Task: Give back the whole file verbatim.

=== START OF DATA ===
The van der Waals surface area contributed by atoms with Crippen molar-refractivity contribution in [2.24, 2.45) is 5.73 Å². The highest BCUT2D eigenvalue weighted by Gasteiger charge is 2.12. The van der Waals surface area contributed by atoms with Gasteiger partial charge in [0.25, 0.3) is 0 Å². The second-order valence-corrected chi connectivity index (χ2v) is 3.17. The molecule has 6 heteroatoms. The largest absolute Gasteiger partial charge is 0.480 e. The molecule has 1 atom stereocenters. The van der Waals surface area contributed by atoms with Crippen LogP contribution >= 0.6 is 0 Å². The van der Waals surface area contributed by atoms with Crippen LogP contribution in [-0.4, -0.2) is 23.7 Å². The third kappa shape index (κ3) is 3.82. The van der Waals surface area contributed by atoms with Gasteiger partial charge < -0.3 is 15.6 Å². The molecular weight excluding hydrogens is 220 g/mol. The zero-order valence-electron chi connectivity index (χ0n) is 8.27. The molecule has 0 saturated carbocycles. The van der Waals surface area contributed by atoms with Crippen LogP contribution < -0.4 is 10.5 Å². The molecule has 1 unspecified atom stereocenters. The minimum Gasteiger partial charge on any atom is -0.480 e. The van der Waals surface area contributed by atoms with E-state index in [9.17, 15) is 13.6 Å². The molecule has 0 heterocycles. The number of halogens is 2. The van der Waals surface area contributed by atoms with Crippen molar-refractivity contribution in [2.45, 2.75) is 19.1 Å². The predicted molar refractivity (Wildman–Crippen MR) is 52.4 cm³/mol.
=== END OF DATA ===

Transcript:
The van der Waals surface area contributed by atoms with Crippen molar-refractivity contribution in [2.24, 2.45) is 5.73 Å². The highest BCUT2D eigenvalue weighted by Gasteiger charge is 2.12. The van der Waals surface area contributed by atoms with Gasteiger partial charge in [0.25, 0.3) is 0 Å². The second-order valence-corrected chi connectivity index (χ2v) is 3.17. The molecule has 6 heteroatoms. The largest absolute Gasteiger partial charge is 0.480 e. The molecule has 1 atom stereocenters. The van der Waals surface area contributed by atoms with Crippen LogP contribution >= 0.6 is 0 Å². The van der Waals surface area contributed by atoms with Crippen LogP contribution in [-0.4, -0.2) is 23.7 Å². The third kappa shape index (κ3) is 3.82. The van der Waals surface area contributed by atoms with Gasteiger partial charge < -0.3 is 15.6 Å². The molecular weight excluding hydrogens is 220 g/mol. The zero-order valence-electron chi connectivity index (χ0n) is 8.27. The molecule has 0 saturated carbocycles. The van der Waals surface area contributed by atoms with Crippen LogP contribution < -0.4 is 10.5 Å². The molecule has 1 unspecified atom stereocenters. The minimum Gasteiger partial charge on any atom is -0.480 e. The van der Waals surface area contributed by atoms with E-state index in [9.17, 15) is 13.6 Å². The molecule has 0 heterocycles. The number of halogens is 2. The van der Waals surface area contributed by atoms with Crippen molar-refractivity contribution in [2.45, 2.75) is 19.1 Å². The predicted molar refractivity (Wildman–Crippen MR) is 52.4 cm³/mol.